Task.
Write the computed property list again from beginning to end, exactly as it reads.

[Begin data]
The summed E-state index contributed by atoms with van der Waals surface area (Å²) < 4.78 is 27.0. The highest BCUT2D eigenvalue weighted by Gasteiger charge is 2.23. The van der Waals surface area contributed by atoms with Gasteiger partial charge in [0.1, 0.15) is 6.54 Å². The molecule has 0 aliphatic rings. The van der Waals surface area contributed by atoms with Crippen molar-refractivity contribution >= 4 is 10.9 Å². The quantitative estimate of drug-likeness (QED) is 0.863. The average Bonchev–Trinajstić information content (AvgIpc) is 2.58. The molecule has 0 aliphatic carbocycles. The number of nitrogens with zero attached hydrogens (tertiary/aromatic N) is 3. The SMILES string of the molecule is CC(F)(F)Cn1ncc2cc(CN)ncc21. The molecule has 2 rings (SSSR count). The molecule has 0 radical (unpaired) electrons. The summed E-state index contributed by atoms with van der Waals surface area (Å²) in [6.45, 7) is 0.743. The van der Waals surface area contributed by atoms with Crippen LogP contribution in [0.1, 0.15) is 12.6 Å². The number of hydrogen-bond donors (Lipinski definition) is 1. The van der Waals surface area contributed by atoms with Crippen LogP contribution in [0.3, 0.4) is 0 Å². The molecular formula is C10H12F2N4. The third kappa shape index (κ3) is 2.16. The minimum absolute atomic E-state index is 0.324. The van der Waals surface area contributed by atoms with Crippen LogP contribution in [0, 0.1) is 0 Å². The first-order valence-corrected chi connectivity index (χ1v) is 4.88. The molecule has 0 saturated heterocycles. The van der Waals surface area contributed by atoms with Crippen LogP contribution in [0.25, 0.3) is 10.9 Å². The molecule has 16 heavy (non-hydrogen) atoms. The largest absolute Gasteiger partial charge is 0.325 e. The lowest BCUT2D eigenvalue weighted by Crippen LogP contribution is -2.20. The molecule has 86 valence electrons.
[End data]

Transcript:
The summed E-state index contributed by atoms with van der Waals surface area (Å²) < 4.78 is 27.0. The highest BCUT2D eigenvalue weighted by Gasteiger charge is 2.23. The van der Waals surface area contributed by atoms with Gasteiger partial charge in [0.1, 0.15) is 6.54 Å². The molecule has 0 aliphatic rings. The van der Waals surface area contributed by atoms with Crippen molar-refractivity contribution >= 4 is 10.9 Å². The quantitative estimate of drug-likeness (QED) is 0.863. The average Bonchev–Trinajstić information content (AvgIpc) is 2.58. The molecule has 0 aliphatic carbocycles. The number of nitrogens with zero attached hydrogens (tertiary/aromatic N) is 3. The SMILES string of the molecule is CC(F)(F)Cn1ncc2cc(CN)ncc21. The molecule has 2 rings (SSSR count). The molecule has 0 radical (unpaired) electrons. The summed E-state index contributed by atoms with van der Waals surface area (Å²) in [6.45, 7) is 0.743. The van der Waals surface area contributed by atoms with Crippen LogP contribution in [0.1, 0.15) is 12.6 Å². The number of hydrogen-bond donors (Lipinski definition) is 1. The van der Waals surface area contributed by atoms with Crippen LogP contribution in [0.3, 0.4) is 0 Å². The molecular formula is C10H12F2N4. The third kappa shape index (κ3) is 2.16. The minimum absolute atomic E-state index is 0.324. The van der Waals surface area contributed by atoms with Crippen LogP contribution in [0, 0.1) is 0 Å². The first-order valence-corrected chi connectivity index (χ1v) is 4.88. The molecule has 0 saturated heterocycles. The van der Waals surface area contributed by atoms with Crippen LogP contribution in [0.25, 0.3) is 10.9 Å². The molecule has 16 heavy (non-hydrogen) atoms. The largest absolute Gasteiger partial charge is 0.325 e. The lowest BCUT2D eigenvalue weighted by Crippen LogP contribution is -2.20. The molecule has 86 valence electrons.